[Viewpoint] Making the ‘grand bargain’ stickNorth Korea has so far kept silent on President Lee Myung-bak’s proposal of a “grand bargain,” or a package of economic aid and security guarantees in return for an irrevocable end to the North’s nuclear program.
The basic idea of the proposal is to give the North an ultimatum to settle the nuclear problem once and for all, having concluded that the word-for-word and action-for-action reciprocal approach employed for the last 20 years has failed to motivate North Korea to disarm.
South Korea and the United States may differ a little on the details, but they agree on the principle of the new approach. The idea is unlikely to be as agreeable to North Korea’s ears but could certainly act as an obstacle to its “salami tactics,” in which the communist regime offers thin slices of concessions in exchange for more time, which it uses to solidify its nuclear program.
At the negotiating table, we cannot expect to achieve all we aim for nor can we endlessly concede to the adversary. So how and which issues to place on the table is important to make certain the negotiations turn out successfully.
Realizing the grand bargain could happen in two steps: first bilateral and then multilateral talks.
North Korea and the United States could first reach an agreement, and then South Korea, China, Japan and Russia could seal the deal. Washington naturally should be Pyongyang’s first negotiating partner as only it can ensure the security of the communist regime. When the two come to a settlement, the rest of the six-party members could wrap up talks with a formal treaty.
What to discuss would mainly involve what the U.S. offers in return for the North’s renunciation of nuclear weapons.
First of all, Washington can provide a positive security assurance, referring to the assistance a nuclear weapons state can offer to a non-nuclear state if the latter falls victim to nuclear aggression or is clearly threatened by nuclear arms. These assurances were recognized by the United Nations Security Council in Resolution 255, adopted in 1968.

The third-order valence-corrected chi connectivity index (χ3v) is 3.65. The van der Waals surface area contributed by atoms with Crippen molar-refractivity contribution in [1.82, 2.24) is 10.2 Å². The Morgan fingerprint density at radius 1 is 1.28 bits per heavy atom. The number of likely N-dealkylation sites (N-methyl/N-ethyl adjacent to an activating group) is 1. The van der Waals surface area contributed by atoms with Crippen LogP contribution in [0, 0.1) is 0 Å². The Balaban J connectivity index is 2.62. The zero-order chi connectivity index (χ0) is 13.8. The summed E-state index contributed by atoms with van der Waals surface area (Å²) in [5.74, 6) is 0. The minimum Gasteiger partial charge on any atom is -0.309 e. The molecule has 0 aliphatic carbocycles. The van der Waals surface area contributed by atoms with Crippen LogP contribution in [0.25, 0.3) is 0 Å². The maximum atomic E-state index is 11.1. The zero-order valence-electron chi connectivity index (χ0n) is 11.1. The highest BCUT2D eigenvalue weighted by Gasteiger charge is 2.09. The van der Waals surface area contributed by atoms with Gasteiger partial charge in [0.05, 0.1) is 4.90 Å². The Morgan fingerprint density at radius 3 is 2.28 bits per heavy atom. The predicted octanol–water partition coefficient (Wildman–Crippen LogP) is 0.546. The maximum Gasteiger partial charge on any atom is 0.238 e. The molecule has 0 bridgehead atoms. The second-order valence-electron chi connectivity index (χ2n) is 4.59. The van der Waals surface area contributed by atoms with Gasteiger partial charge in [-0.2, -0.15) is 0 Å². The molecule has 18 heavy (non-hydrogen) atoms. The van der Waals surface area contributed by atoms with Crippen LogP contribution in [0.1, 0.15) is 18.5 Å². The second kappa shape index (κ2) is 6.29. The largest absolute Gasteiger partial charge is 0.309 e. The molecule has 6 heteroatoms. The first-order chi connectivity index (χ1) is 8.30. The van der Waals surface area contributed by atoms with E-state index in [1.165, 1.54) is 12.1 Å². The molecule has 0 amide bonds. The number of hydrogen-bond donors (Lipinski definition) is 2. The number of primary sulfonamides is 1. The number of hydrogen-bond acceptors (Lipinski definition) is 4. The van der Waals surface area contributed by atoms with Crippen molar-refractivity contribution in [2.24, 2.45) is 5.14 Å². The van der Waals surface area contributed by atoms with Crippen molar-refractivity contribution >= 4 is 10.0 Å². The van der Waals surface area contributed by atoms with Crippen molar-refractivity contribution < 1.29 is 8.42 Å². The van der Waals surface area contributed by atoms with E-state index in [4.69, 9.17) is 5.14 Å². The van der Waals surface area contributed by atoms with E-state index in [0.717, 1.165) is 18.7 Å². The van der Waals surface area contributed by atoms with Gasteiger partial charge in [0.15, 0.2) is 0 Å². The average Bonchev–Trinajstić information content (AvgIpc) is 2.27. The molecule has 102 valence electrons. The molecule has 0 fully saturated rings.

Secondly, it can offer negative security assurances, a guarantee by a nuclear-weapons state not to use or threaten to use nuclear weapons against states that have formally renounced nuclear weapons.
The assurance includes no immediate use of nuclear weapons as well as non-participation in nuclear alliances and non-involvement in aggressive nuclear activities.
Since 1978, the U.S. has pledged not to use nuclear weapons against non-nuclear weapons states. But both assurances are more rhetorical as they are not legally binding.
Non-nuclear weapons states have been demanding these assurances be mandated in a binding treaty.
Therefore, the “grand bargain” could end up more appealing to the North if the United States pledges security assurances in writing that would make them legally binding.
Lastly, the U.S. would have to pronounce its commitment to a no-first use policy, or a pledge not to use nuclear weapons first during wartime unless already attacked by an adversary using nuclear arms.
It won’t be easy to get such a pledge, since one could undermine America’s guarantee of a nuclear umbrella to South Korea. During the Cold War, China and the Soviet Union had promised no first use, but the U.S. maintains the option of a pre-emptive nuclear strike due to the instability in Europe and the Middle East. This option serves as the ultimate security guarantee for allies of the United States.
But a U.S. pledge not to use nuclear weapons first against North Korea is unlikely to undermine security conditions on the Korean Peninsula significantly, while for the United States, a pre-emptive strategy only worked as a supplement to conventional military power during the Cold War.
*The writer is an international politics professor at Myongji University.
Translation by the JoongAng Daily staff.
by Kim Kyong-soo